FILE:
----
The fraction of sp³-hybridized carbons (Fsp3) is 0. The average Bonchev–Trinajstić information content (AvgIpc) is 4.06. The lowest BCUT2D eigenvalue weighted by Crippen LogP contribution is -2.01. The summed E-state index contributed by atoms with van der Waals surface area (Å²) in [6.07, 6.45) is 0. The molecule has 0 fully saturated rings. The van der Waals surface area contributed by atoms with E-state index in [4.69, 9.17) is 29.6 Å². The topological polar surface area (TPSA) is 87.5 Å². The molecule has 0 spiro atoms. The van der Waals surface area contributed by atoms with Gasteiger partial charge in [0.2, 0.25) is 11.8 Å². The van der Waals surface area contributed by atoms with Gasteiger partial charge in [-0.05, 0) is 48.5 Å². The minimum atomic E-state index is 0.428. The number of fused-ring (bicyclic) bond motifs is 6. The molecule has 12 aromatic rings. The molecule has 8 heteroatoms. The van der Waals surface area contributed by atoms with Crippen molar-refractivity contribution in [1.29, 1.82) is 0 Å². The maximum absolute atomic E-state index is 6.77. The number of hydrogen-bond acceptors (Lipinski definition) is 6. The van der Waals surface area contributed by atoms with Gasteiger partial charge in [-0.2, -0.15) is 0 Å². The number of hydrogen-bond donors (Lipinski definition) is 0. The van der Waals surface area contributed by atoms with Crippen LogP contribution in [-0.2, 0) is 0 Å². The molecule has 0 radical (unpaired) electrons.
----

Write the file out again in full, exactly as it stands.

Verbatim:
The fraction of sp³-hybridized carbons (Fsp3) is 0. The average Bonchev–Trinajstić information content (AvgIpc) is 4.06. The lowest BCUT2D eigenvalue weighted by Crippen LogP contribution is -2.01. The summed E-state index contributed by atoms with van der Waals surface area (Å²) in [6.07, 6.45) is 0. The molecule has 0 fully saturated rings. The van der Waals surface area contributed by atoms with E-state index in [4.69, 9.17) is 29.6 Å². The topological polar surface area (TPSA) is 87.5 Å². The molecule has 0 spiro atoms. The van der Waals surface area contributed by atoms with Gasteiger partial charge in [0.2, 0.25) is 11.8 Å². The van der Waals surface area contributed by atoms with Gasteiger partial charge in [-0.05, 0) is 48.5 Å². The minimum atomic E-state index is 0.428. The number of fused-ring (bicyclic) bond motifs is 6. The molecule has 12 aromatic rings. The molecule has 8 heteroatoms. The van der Waals surface area contributed by atoms with Crippen molar-refractivity contribution in [1.29, 1.82) is 0 Å². The maximum absolute atomic E-state index is 6.77. The number of hydrogen-bond acceptors (Lipinski definition) is 6. The van der Waals surface area contributed by atoms with Gasteiger partial charge in [-0.2, -0.15) is 0 Å². The number of hydrogen-bond donors (Lipinski definition) is 0. The van der Waals surface area contributed by atoms with Crippen LogP contribution in [-0.2, 0) is 0 Å². The molecule has 0 radical (unpaired) electrons.